There’s a careful plan behind Xi’s European tour

China want’s to preserve and strengthen its foothold in and near the EU and invests diplomatic effort where it is worth investing Read Full Article at

There’s a careful plan behind Xi’s European tour

China wants to preserve and strengthen its foothold in and around the EU and is investing diplomatic effort where it is worth it

Chinese President Xi Jinping is on a state visit to Europe. On what is his first trip to the EU since 2019, he has visited France and Hungary and concluded the tour in Serbia.

The trip comes at a pivotal moment, when European Commission President Ursula von der Leyen is attempting to flip the EU institution against China, having initiated dozens of probes on Chinese products in recent weeks. Likewise, the US has aggressively ramped up rhetoric accusing Beijing, accusing it of complicity in the Ukraine conflict, designed of course to undermine Xi’s credibility on his trip.

Despite von der Leyden’s blatant pro-US bias, it is quite obvious that the loyalty of EU nations has become the subject of a battle between Washington and Beijing for influence in the emerging geopolitical struggle. Although of course the EU is in theory aligned with the US, through its dominance of institutions such as NATO, China’s foreign policy for many years now has focused on attempting to exert all influence to prevent the EU from fully aligning itself with Washington’s goal of containing Beijing, instead seeking to preserve open economic ties with the continent. To this end China has devoted an extensive diplomatic effort to Europe, an effort it doesn’t feel worth making towards the US, or even the UK.

Continental Europe is a mixed bag, and depending on the political status quo there are some states who are favourable to China, and some who are not (such as the Baltic states), and thus China sees it important to uphold the bastion of support where it can. As a result, Xi has dedicated his visit to three countries who are currently favourable towards Beijing: France and Hungary within the EU and Serbia outside the bloc. First, France is a Western-aligned state which has always been famous for its “maverick” foreign policy derived from its position as a former empire in its own right. Emmanuel Macron in particular has always been keen to go against the grain and has continued to engage with Beijing, even visiting China himself last year.

Traditionally, the most enthusiastic large EU country towards China is in fact Germany, and that is still visible, for example in Chancellor Olaf Scholz’s visit to Beijing several weeks ago. However, German politics has become a domestic tug of war over China, as the foreign ministry is controlled by the neoconservative Green Annalena Baerbock, who has attempted to try and undermine ties with Beijing. This of course has been met with resistance from the German Industry lobby, while US-funded think tanks also try to undermine German ties with China to the best of their ability. As a result, it is not politically convenient for Xi to visit Germany, and thus he chose France, where opinions seem more comfortable with its “maverick” role.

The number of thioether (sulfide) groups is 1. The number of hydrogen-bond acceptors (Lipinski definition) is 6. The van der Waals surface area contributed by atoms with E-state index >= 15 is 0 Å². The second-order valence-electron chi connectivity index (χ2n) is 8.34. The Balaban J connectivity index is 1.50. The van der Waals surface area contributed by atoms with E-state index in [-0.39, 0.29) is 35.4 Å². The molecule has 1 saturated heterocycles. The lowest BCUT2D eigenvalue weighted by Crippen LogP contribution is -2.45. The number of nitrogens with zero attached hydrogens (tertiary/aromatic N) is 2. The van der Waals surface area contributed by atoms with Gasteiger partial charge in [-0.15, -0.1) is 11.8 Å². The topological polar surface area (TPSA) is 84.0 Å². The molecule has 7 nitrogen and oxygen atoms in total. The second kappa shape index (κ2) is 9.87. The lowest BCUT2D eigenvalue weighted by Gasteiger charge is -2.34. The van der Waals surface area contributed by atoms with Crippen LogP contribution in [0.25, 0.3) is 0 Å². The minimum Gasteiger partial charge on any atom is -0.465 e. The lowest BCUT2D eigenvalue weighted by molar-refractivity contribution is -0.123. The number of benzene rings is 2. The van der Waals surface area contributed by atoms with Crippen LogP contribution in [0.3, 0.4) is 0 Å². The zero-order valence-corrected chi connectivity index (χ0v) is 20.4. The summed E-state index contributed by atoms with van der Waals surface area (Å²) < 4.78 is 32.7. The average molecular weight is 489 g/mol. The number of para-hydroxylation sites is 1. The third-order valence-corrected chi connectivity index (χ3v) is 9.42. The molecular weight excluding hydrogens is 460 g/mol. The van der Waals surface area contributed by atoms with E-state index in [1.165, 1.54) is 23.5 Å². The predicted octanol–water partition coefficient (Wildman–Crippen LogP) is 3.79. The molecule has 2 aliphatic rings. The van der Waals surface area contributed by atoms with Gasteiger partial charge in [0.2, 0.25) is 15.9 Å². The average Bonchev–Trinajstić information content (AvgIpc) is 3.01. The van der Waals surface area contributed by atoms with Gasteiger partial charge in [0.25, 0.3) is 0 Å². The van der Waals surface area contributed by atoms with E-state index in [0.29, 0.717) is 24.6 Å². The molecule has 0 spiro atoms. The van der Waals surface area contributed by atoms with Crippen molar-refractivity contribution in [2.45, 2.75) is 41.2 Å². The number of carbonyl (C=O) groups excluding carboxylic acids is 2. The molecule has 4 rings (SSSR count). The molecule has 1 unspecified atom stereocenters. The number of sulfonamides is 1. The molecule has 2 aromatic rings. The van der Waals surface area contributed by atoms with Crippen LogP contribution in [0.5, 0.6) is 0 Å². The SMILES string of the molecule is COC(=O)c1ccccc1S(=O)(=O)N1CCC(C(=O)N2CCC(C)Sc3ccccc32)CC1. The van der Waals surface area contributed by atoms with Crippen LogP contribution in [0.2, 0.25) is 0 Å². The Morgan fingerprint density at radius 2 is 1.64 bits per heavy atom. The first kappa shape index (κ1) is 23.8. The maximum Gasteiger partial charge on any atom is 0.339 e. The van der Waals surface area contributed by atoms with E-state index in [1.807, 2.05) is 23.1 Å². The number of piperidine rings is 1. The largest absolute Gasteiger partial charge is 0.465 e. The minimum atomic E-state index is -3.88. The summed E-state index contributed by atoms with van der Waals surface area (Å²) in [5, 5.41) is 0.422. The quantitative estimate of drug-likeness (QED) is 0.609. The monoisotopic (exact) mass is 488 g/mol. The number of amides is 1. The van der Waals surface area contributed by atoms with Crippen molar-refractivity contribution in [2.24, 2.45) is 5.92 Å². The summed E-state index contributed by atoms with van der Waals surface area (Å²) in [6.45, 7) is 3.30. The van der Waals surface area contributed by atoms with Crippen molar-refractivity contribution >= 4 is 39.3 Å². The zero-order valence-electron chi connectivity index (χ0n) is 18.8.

His second destination, Hungary, under Viktor Orban has carved out a niche as being the most pro-Beijing state in the whole EU. Orban has an even more maverick foreign policy which also seeks healthy ties with Russia. However, its small size means it cannot steer the entire bloc’s agenda. Despite this, Budapest is a very important partner for Beijing because it serves as a gateway for Chinese investment and other projects to amplify themselves on the continent when doors are being shut elsewhere. Such as, building an overseas campus for Fudan University, or a Chinese electric car factory, which is critically important if the commission is wielding the threat of tariffs.

But not only that, Hungary occupies a strategic position in central Europe above the Balkans which is the terminus of a Chinese economic corridor that starts with the port it owns in Piraeus, Greece. And between Greece and Hungary lies Serbia. Although Serbia is not part of the EU, it is a critically important nation in the Balkans which has stormy relations with the West owing to the massive bombing campaign NATO waged against it in the 1990s. 

It is a nation which dislikes the West, but has no power to directly resist as it faces pressure to integrate into the EU, and a sovereignty issue over Kosovo. As a result, Serbia’s well being depends on its ability to court relationships with third-party powers such as Russia and China to secure geopolitical clout.

For China, Serbia thus becomes another focus point, or safe-haven, to project influence into Europe. Since the Ukraine conflict began, China has taken the subtle position of opposing the expansion of US-led western institutions, recognising them as a tool of hegemony that will be used against it. As a result, strengthening ties with Belgrade has become part of Beijing’s effort to keep its foothold in the continent, both politically and economically – it has created as a commercial passage utilising its role as part of the Balkan corridor. 

Hence, Xi is reportedly going to try and upgrade relations with Serbia. After all, it is a place where China can invest and thus, sell to Europe, without EU and NATO interference. It is also hoped Serbia will join BRICS eventually.

Thus, while Xi’s visit to France, one of the EU’s leading states, is to ensure the bloc does not unite against Beijing, his visit to Serbia and Hungary is strategic by design in using them as projection points in ensuring China’s commercial ties with Europe can be upheld amidst resistance by powerful individuals such as Ursula von der Leyen.